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Suppose we have three random variables $X,Y,Z$.

1) If $X$ and $Y$ are independent, are they still independent given $Z=z$?

2) If $X$ and $Y$ are independent given $Z=z$, are $X$ and $Y$ independent?

If true, please give a proof. If false, please give a counterexample. Thanks a lot for any reply.

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up vote 2 down vote accepted

1) Suppose that $Z = z$ if and only if $Y = X$. Then $X$ and $Y$ are no longer independent.

2) Suppose that $X$ always equals $Y$ and $X = Y = c$ (for some constant $c$) in the case where $Z = z$. Then $X$ and $Y$ are (vacuously) independent given $Z = z$, but they are not independent in the general case.

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If $X$ always equals $Y$, then knowledge of one determines the other. How are they independent? – alancalvitti Feb 14 '13 at 5:03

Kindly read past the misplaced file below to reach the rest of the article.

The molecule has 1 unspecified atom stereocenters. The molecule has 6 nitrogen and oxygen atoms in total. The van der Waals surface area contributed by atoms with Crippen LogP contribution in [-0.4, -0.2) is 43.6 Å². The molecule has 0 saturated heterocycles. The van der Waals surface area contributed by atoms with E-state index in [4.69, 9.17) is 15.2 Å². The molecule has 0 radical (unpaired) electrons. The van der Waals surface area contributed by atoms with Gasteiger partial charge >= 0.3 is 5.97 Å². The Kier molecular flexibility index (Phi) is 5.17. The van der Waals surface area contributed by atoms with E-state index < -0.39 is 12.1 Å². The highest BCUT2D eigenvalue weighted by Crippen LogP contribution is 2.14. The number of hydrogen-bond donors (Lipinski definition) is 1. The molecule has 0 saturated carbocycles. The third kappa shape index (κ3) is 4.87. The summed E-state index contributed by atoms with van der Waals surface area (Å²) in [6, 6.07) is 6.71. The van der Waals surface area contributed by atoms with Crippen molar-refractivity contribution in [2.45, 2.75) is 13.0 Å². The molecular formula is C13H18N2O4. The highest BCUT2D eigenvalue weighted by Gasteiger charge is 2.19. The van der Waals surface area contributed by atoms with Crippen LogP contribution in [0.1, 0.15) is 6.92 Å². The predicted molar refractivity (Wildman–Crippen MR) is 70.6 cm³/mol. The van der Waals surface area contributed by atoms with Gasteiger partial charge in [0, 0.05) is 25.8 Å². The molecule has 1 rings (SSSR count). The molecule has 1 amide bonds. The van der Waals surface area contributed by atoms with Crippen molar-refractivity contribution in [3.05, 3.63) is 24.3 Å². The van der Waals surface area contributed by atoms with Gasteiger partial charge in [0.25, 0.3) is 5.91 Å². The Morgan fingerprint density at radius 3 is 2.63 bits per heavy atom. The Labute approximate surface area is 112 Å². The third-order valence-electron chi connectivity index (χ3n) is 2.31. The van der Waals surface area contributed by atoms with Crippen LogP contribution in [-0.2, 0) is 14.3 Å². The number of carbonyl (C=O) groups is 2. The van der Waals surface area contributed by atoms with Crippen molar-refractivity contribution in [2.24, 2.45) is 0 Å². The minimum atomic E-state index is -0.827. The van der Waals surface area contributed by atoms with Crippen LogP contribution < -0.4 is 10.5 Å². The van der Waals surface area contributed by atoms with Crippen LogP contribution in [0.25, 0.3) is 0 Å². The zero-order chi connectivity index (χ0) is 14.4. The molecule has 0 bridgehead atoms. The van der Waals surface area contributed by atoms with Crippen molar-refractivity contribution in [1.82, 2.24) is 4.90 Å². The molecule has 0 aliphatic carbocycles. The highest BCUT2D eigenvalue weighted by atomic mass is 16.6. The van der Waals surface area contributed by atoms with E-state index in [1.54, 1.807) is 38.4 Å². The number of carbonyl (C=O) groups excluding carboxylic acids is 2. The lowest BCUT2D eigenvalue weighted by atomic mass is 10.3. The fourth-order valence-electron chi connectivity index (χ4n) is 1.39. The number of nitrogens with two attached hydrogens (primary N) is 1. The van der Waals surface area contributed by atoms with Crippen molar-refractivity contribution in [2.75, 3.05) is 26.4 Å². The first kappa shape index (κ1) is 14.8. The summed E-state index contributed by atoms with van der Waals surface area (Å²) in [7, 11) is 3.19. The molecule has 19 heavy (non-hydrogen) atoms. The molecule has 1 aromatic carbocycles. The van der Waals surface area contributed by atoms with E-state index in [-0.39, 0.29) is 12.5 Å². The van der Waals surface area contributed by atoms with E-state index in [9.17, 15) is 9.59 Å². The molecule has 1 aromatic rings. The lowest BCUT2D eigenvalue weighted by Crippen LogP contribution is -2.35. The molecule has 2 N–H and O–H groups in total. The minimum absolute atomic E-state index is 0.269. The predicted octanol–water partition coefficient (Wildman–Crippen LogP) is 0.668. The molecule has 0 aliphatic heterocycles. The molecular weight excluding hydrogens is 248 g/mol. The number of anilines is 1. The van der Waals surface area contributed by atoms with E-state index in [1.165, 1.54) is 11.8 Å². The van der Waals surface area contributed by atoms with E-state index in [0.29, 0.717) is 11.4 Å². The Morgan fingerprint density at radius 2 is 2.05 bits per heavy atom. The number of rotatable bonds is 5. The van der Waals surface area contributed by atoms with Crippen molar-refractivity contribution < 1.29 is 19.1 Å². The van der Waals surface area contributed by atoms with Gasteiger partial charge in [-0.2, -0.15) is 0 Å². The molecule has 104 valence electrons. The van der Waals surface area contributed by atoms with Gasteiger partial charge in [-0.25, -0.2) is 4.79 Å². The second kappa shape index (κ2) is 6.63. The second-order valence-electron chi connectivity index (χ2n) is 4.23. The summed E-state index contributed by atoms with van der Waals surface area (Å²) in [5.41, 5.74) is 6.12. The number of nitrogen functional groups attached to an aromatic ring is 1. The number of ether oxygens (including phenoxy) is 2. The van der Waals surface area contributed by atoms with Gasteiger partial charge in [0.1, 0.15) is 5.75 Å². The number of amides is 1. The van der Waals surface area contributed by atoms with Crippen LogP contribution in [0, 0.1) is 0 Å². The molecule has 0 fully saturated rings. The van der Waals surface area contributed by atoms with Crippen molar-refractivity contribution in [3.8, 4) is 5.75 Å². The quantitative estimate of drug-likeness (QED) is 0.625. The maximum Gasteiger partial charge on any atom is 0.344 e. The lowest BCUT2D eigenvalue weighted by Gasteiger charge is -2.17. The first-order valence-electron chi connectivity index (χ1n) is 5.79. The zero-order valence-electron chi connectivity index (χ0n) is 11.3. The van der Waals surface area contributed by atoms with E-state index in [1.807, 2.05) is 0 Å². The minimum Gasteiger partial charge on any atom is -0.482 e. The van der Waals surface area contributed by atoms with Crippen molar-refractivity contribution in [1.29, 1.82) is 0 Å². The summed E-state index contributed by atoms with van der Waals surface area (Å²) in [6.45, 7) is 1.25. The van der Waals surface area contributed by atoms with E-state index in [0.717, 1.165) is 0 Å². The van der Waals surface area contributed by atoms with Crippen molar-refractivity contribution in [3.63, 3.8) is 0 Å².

They are not. However, they are given that Z = z, as each one can only assume a single value, regardless of what the other value is. – Joe Z. Feb 14 '13 at 12:25
Ah very good, the probability of the product and the factors is 1. – alancalvitti Feb 14 '13 at 15:17
1) A case where this happens is if you define $Z = X - Y$ and $z = 0$. 2) A case where this happens is if you define $X = Y = Z$ and $c = z$. – Joe Z. Feb 14 '13 at 16:40

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